ARTHUR Reid, who has died aged 98, flew on dangerous and clandestine missions with an RAF squadron that specialised in electronic warfare, confusing the enemy by jamming its radar and carrying German-speakers to issue false commands to the fighter aircraft hunting them.

The sorties he took part in - so secret that he had no clear idea of their purpose - involved him operating equipment such as the ABC, or Airborne Cigar, and the Airborne Grocer, which coincidentally described him perfectly, as that had been his trade before the war. The fact that he was with 192 (Special Duties) Squadron, and that 192 was the street number of his house, further convinced him that he was made for his role.

He used this advanced jamming equipment to deny the enemy the use of its radar and radio, which turned into a cat-and-mouse game as enemy controllers constantly changed frequencies, requiring great skill on his part to follow them. The missions from RAF Foulsham in Norfolk involved lengthy flights near or over hostile territory, with an operational area stretching from Norway in the north to the Bay of Biscay in the south.

One of his first missions with 192 Squadron, part of 100 Group, was the first Thousand Bomber Raid on Cologne in May 1942, with the loss of 46 aircraft and 300 airmen on that sortie alone. The casualties would undoubtedly have been higher had it not been for Mr Reid and his crew jamming vital frequencies. Indeed, these special duties missions often attracted particular attention from the Luftwaffe, which tried to lock on to the powerful jamming signal then send fighters to shoot them down.

The squadron aircraft at that time comprised Wellingtons, Halifaxes and Mosquitos, and duties involved carrying a German speaker who would operate from behind a black curtain, hidden from the crew, to seduce Luftwaffe fighters away from the main bomber force by mimicking their radar controller in their own language. These individuals’ identities were always protected; they boarded when the crew was in position and they left before they exited. Using his highly classified equipment, Mr Reid would search for and identify German radar on ships, aircraft and even submarines.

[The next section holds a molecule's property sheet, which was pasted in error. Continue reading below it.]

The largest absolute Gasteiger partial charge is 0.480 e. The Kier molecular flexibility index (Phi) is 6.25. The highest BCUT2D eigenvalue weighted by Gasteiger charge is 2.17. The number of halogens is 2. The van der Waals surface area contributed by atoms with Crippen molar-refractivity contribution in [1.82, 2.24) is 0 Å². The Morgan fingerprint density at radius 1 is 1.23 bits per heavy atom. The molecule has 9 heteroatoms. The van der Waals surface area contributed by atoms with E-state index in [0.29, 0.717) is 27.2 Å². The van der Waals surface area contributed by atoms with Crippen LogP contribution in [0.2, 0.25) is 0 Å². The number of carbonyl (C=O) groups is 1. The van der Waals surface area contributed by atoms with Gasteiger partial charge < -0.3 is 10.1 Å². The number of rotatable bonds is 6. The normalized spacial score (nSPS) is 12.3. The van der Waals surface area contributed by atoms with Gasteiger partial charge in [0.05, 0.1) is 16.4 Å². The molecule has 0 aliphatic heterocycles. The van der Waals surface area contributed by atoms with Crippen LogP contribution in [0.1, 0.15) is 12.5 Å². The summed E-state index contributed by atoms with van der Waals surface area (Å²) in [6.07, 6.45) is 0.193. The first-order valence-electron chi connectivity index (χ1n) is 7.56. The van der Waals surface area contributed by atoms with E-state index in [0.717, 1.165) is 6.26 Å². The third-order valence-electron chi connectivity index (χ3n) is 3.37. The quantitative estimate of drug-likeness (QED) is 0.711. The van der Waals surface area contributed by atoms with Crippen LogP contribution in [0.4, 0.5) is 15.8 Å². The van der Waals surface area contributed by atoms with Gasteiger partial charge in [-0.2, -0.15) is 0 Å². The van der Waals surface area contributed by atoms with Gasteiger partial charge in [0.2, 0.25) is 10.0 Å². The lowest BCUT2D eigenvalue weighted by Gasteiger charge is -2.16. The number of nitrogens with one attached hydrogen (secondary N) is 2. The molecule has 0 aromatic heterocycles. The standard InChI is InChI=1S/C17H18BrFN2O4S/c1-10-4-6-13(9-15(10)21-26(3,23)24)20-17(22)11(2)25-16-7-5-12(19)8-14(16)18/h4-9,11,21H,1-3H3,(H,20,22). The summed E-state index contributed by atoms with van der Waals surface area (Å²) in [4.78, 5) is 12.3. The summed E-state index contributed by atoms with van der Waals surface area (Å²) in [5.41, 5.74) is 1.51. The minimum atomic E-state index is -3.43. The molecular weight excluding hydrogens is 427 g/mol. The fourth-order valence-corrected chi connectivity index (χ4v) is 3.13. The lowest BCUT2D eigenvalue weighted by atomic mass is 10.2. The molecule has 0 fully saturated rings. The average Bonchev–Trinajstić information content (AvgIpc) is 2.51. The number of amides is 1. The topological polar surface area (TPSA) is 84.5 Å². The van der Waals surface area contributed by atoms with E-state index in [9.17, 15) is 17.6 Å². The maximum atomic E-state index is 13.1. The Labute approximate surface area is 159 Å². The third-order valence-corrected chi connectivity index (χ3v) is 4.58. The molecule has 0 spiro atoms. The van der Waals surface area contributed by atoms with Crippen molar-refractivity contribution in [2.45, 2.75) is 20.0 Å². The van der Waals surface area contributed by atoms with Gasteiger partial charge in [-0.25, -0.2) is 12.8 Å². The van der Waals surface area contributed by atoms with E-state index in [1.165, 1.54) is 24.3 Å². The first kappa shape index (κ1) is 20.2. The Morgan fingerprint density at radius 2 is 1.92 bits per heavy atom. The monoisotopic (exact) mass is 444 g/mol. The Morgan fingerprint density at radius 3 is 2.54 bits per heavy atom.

In one complex operation involving close co-operation with the Royal Navy, a German submarine was disabled in the Atlantic and a highly valuable Enigma code machine seized. One of several captured in the war, the finds were a huge asset for the Allies and arguably shortened the conflict, although Mr Reid had not been directly involved and did not know it at the time. It was said after the war that had it not been for the efforts of 100 Group, 1,000 more bombers and 7,000 aircrew would have been lost.

Excerpts from his logbook highlighted dangerous and stressful moments with characteristic understatement. Returning from a stretched and daring mission of eight hours and 40 minutes to the Bay of Biscay, one of his Wellington aircraft’s twin engines ran out of oil. Mr Reid simply pencilled in “oil”. After another mission, he nonchalantly wrote: “Landed with the main spar cracked”; a catastrophic failure that wiped out the entire crew of a preceding aircraft.